Figure 7

Immunoexpression of glutathione peroxidase 5 within the epididymis of rat offspring born from females fertilized by control (A–E) and finasteride-administered (F–J) male rats. Almost invisible, very weak GPX5 expression in epididymal epithelial cells during first three weeks of life (A–C, F–H); the severity of the reaction in the individual cells on 28th day of life (D, I); and during maturity GPX5 become stronger mainly in F1:Control rats (E). Objective magnification: A‒J 100×, scale bar: 20 μm. In the upper right corner of the J photograph the negative control of IHC reaction. F1:Control, F1:Fin – rat offspring born from females fertilized by the control or finasteride-treated male rats, respectively (n = 5 per age group); PND – postnatal day; red arrows – apical immunoexpression of enzyme; pink arrows – immunopositive stereocilia; white asterisk – diffuse/cytoplasmic immunoexpression; yellow asterisk – immunopositive spermatozoa

/f/fulltexts/AOMS/30141/AMS-15-30141-g007_min.jpg

The same mode of immunoexpression and immunolocalization was observed in F1:Fin rats (Figures 7 F–J), but signaling in mature F1:Fin rats (Figure 7 J) was weaker than in F1:Control (Figure 7 E) rats.

Glutathione reductase: The expression of GR in epididymal epithelial cells during the first 3 weeks in the F1:Control group (Figures 8 A–C) displayed a cytoplasmic diffuse pattern (white asterisks) with a stronger indication in the apical part of the cells (red arrows). At PND 28 (Figure 8 D), GR exhibited a strong diffuse expression (white asterisk) with tight indication around the nucleus (black arrows). Within the mature epididymis (Figure 8 E) GR expression was much lower than in the immature cells (Figures 8 A–D) and mainly located basally, around the cell nucleus (black arrows), but some cells were immunonegative (blue arrows).

Figure 8

Immunoexpression of glutathione reductase within the epididymis of rat offspring born from females fertilized by control (A–E) and finasteride-administered (F–J) male rats. During the first 2 weeks of development the localization and intensity of GR expression is comparable in F1:Control and F1:Fin (A–B, F–G); much lower relative to control (C), almost invisible immunoreaction in PND 28 F1:Fin (H); strong, diffuse pattern of IHC in PND 28 F1:Control (D) and lower in PND 28 F1:Fin (I); during puberty (E, J) the expression became much lower than in the prepubertal period. Objective magnification: A‒J 100×, scale bar: 20 μm. In the upper right corner of the J photograph the negative control of IHC reaction. F1:Control, F1:Fin – rat offspring born from females fertilized by the control or finasteride-treated male rats, respectively (n = 5 per age group); PND – postnatal day; red arrows – apical immunoexpression of enzyme; black arrows – basal/perinuclear immunoexpression of enzyme; blue arrows – immunonegative cells; white asterisk – diffuse/cytoplasmic immunoexpression

/f/fulltexts/AOMS/30141/AMS-15-30141-g008_min.jpg

In the F1:Fin group, the intensity and localization of GR depended on age. During the first 2 weeks of life (Figures 8 F, G) GR was expressed across the cell cytoplasm (white asterisk), in particular at the cell apex (red arrows). At PND 21 immunostaining in the F1:Fin group became low (Figure 8 H); 1 week later (Figure 8 I) it became moderate and diffuse (white asterisk) and some cells had apical (red arrows) or perinuclear (black arrows) localization. At PND 90 (Figure 8 J), some epithelial cells had a moderate GR-positive reaction in the nuclear (black arrows) or apical (red arrow) region of the cell. Staining intensity in immature epididymis in the F1:Fin group (Figures 8 F‒I) was lower than in the F1:Control rats (Figures 8 A‒D), but in the mature rats (Figure 8 J) GR-immunoexpression in some cells was higher than in the control (Figure 8 E).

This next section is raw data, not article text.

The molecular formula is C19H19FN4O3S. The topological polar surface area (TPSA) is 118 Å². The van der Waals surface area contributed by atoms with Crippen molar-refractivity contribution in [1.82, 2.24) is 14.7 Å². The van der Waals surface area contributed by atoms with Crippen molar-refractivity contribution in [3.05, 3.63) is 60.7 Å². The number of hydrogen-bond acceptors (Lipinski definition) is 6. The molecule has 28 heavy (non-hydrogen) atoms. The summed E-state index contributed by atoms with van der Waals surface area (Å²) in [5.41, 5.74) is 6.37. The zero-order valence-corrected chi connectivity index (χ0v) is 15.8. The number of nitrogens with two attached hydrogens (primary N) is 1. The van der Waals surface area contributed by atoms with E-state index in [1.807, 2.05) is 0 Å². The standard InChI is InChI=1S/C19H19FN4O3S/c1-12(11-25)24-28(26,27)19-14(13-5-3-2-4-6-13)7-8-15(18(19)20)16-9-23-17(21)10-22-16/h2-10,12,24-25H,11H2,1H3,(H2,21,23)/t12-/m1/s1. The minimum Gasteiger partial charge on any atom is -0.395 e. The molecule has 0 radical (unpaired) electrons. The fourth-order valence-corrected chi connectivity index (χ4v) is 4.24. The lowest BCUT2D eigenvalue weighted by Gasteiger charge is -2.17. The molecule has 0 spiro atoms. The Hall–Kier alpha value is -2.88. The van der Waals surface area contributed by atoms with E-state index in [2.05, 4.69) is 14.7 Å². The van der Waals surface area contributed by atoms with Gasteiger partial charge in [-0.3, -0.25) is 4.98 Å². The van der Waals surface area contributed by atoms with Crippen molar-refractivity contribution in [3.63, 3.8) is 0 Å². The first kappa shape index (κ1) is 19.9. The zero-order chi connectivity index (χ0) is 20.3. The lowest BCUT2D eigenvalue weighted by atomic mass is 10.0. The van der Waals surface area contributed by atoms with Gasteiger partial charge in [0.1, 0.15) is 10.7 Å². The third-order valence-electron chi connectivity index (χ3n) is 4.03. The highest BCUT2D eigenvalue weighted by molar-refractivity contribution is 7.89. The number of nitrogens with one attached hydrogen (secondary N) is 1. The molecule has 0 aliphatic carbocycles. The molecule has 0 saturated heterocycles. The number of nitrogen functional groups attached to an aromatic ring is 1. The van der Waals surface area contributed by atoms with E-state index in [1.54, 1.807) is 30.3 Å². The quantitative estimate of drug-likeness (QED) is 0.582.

Correlation of mRNAs of antioxidant enzymes with serum T and DHT

Table III shows the blood serum level of androgens presented in our previous study [38], which was used to make correlations with the levels of antioxidant enzyme mRNA.

Table III

Testosterone and dihydrotestosterone concentrations in blood serum of rat offspring born from females fertilized by control (F1:Control) or finasteride-treated (F1:Fin) male rats (published in [38])

Age [PND]T [ng/mg]DHT [pg/mg]
F1:ControlF1:FinF1:ControlF1:Fin
143.91 ±0.161.68 ±1.03**1608.65 ±75.24774.81 ±46.07**
212.62 ±0.292.67 ±0.211096.51 ±137.781053.89 ±71.04
222.90 ±0.513.46 ±0.591189.19 ±261.441577.09 ±189.19**
282.86 ±0.153.52 ±0.52**1322.47 ±41.011482.14 ±26.40
900.46 ±0.110.92 ±0.61***443.64 ±180.51280.60 ±25.83**

F1:Control, F1:Fin – rat offspring born from females fertilized by the control or finasteride-treated male rats, respectively, PND – postnatal day. Values are expressed as arithmetic means ± SD (n = 5 per age group) evaluated by the Mann-Whitney U-test.

** p < 0.001

*** p < 0.0001.

There were statistically significant correlations between the concentrations of androgens and mRNA expression for CAT and GPX5 only (Table IV).

Table IV

Correlation between serum androgens (T, DHT) and mRNAs for catalase, superoxide dismutase 1, glutathione peroxidase 5 and glutathione reductase in epididymal homogenates of male control rats offspring (F1:Control) and finasteride-treated male rat offspring (F1:Fin)

ParameterF1:ControlF1:Fin
TDHTTDHT
CATrs = +0.34
p = 0.105
rs = +0.45
*p = 0.03
rs = –0.41
*p = 0.044
rs = –0.46
*p = 0.02
SOD1rs = –0.28
p = 0.177
rs = –0.20
p = 0.353
rs = –0.31
p = 0.137
rs = –0.33
p = 0.122
GPX5rs = –0.69
**p = 0.0002
rs = –0.63
**p = 0.0009
rs = +0.031
p = 0.884
rs = +0.213
p = 0.328
GRrs = +0.051
p = 0.766
rs = –0.176
p = 0.302
rs = –0.002
p = 0.991
rs = –0.061
p = 0.746

[i] Values expressed as Spearman’s rank coefficient (rs) with statistically significant probability p ≤ 0.05.